Posted by: Gentry | August 2, 2007

The Seattle Stranger Endorses… Joe Szwaja (again)

The Stranger, Seattle’s only Weekly paper still doing endorsements, endorse Joe Szwaja for Seattle City Council, Position 1, over rivals Jean Godden, Lauren Briel, and Robert Sondheim. We at the Joe Szwaja campaign would like to thank the Stranger Election Control Board for endorsing Joe with such enthusiasm. Here’s a quick highlight:

http://www.thestranger.com/seattle/Content?oid=279325

Szwaja supports strong measures to increase police accountability. Unlike incumbent Jean Godden, he would amend police-accountability rules so that the police chief can’t overturn the disciplinary recommendations of the Office of Professional Accountability, which investigates police-misconduct allegations. He supports a proposal by Nick Licata to require the police chief to go through reconfirmation every four years—the same as every other department head. (Godden does not.) Szwaja said he would not vote to reconfirm embattled Police Chief Gil Kerlikowske.

On climate change, Szwaja is both more radical and more pragmatic than Godden (whose green credentials seem limited to voting to purchase offsets for City Light’s already minuscule greenhouse-gas production). An early proponent of the surface/transit option for replacing the viaduct, Szwaja wants to reduce Seattle’s greenhouse-gas emissions by 4 percent a year—a far more ambitious plan than the plan Godden has supported.

Read the rest at TheStranger.com. Then, when you finish reading, please drop them a letter to thank them for their support. Interestingly, the Stranger also supported Joe in his campaign for Congress in 2000. So what exactly is it that they like about Joe Szwaja, here’s the highlights from 2000’s endorsement for some background:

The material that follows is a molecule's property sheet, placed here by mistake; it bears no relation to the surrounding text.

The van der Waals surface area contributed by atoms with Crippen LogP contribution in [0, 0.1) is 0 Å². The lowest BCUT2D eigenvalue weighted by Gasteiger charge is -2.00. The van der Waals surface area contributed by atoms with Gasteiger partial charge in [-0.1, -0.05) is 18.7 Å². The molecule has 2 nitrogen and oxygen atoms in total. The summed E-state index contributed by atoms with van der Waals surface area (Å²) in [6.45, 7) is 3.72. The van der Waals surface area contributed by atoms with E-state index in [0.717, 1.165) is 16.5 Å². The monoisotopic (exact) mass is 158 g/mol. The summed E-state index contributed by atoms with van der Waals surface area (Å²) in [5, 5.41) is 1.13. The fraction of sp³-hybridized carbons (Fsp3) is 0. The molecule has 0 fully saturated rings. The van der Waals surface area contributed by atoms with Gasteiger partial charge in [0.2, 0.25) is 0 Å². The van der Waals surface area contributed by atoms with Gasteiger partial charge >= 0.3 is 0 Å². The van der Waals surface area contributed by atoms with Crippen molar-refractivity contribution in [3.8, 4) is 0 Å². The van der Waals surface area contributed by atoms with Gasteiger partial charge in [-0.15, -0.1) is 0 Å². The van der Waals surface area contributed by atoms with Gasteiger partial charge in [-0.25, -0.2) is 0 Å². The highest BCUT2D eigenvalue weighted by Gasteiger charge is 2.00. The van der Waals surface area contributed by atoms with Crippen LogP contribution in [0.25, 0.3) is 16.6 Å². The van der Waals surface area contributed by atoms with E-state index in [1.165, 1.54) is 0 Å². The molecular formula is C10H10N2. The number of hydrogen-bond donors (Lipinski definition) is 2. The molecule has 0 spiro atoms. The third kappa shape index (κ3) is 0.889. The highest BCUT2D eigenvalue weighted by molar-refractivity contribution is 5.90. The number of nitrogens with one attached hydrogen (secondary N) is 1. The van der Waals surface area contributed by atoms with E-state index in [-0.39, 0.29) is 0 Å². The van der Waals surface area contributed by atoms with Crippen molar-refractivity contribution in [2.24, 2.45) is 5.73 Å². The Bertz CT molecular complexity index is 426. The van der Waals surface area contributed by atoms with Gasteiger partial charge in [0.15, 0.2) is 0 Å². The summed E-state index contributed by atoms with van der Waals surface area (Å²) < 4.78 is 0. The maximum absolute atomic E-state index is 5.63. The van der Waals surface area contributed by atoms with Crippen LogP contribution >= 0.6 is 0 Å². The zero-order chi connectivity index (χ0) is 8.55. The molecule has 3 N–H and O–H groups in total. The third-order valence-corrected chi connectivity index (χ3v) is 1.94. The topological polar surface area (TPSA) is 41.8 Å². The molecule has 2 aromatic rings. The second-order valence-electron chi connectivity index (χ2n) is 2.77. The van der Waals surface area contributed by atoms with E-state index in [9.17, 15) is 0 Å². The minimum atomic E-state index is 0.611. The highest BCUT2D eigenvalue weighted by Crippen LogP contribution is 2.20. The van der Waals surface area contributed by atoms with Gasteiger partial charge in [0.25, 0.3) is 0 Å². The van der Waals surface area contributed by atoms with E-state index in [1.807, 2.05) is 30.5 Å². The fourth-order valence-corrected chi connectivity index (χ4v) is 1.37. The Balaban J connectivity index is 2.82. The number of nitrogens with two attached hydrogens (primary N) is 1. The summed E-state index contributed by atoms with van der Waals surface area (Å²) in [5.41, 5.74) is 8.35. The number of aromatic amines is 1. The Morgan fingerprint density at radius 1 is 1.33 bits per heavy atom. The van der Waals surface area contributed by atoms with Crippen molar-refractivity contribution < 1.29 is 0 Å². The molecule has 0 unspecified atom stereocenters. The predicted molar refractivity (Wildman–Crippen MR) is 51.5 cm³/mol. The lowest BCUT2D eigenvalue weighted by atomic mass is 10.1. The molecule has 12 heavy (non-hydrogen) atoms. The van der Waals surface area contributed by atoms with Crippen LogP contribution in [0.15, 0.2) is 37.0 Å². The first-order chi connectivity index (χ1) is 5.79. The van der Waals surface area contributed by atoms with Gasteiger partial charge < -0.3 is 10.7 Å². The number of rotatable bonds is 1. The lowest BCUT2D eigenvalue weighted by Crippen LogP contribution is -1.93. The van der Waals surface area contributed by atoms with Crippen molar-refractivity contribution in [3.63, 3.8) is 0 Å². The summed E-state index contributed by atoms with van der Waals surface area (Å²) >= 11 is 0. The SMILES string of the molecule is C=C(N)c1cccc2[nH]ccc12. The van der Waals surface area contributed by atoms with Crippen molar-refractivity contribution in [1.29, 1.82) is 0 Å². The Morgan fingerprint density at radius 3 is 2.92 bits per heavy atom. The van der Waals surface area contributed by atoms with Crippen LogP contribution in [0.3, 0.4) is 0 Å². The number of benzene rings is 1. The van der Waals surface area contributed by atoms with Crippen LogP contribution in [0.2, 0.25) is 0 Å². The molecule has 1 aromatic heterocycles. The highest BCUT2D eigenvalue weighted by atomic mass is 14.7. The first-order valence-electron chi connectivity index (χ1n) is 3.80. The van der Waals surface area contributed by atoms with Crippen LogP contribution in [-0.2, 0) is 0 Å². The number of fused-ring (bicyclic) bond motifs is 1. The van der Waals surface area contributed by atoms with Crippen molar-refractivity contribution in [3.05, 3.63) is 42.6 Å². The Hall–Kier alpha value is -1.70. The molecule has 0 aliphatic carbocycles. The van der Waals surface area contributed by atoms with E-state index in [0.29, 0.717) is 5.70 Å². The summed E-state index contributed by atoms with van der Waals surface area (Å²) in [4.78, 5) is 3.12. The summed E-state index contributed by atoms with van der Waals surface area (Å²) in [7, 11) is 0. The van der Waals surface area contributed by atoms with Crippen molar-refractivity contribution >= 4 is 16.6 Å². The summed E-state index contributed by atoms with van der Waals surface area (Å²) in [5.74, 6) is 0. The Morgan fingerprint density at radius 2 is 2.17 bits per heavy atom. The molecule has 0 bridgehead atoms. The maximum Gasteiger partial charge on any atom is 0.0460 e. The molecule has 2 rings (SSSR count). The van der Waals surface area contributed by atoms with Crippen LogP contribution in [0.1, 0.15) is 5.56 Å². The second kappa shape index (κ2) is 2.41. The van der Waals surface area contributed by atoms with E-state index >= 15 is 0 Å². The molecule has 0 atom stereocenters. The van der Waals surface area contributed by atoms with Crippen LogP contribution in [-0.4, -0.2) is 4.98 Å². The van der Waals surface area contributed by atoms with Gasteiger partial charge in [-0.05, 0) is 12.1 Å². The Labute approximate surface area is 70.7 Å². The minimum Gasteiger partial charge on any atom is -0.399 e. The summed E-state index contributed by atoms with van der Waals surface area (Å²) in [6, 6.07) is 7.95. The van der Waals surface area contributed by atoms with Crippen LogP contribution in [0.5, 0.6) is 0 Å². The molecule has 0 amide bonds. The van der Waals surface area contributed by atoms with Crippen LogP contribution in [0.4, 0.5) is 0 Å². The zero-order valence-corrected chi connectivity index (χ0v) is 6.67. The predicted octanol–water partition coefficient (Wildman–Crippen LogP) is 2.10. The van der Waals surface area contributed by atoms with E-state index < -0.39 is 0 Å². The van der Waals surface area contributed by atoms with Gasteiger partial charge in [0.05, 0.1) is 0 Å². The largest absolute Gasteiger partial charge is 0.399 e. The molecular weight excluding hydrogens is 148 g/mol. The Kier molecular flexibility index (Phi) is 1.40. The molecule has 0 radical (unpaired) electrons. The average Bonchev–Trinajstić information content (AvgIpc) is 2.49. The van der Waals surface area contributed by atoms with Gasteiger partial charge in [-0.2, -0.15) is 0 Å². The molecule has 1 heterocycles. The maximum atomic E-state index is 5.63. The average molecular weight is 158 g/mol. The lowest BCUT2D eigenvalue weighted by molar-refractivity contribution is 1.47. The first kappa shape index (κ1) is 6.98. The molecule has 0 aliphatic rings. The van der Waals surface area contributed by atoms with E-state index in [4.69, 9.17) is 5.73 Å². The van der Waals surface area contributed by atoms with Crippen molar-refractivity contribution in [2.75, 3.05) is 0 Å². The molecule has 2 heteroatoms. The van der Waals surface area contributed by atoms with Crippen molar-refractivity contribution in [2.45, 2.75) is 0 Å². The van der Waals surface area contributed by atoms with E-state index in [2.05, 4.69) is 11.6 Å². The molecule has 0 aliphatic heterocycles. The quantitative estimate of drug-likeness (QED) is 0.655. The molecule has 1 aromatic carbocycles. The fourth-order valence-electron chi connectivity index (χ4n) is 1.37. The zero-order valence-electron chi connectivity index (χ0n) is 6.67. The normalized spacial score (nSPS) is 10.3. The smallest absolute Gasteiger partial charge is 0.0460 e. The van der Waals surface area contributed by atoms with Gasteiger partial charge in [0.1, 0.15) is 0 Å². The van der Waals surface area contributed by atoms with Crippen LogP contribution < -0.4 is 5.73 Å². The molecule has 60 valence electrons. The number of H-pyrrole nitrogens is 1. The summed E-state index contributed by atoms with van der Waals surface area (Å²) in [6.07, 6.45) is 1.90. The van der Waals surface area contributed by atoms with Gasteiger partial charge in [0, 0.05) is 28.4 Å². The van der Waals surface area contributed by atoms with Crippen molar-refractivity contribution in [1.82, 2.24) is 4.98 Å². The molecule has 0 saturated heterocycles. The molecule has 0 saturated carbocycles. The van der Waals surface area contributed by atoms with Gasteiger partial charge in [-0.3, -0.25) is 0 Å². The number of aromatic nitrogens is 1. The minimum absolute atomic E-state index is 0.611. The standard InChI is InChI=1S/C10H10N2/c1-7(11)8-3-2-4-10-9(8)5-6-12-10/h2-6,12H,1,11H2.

http://new.thestranger.com/seattle/Content?oid=4970

Szwaja (pronounced “shh-WHY-ah”), who fought sprawl and convention center giveaways in the 1980s as a four-term city council member in Madison, Wisconsin, is squarely focused on checking corporate power. He prioritizes fair trade over free trade. He puts campaign finance reform at the top of his list. Finally, he’s boldly suspect of the booming new economy, rattling off reality-check stats; for example, 80 percent of wage-earners have seen salaries stagnate or drop during the last 20 years. While his solutions to this skewed balance of wealth are vague (promote living-wage jobs), we think this brainy high school teacher–who, incidentally, won a UN human rights award in his spare time–deserves a chance to refine his politics under the spotlight of a general election.

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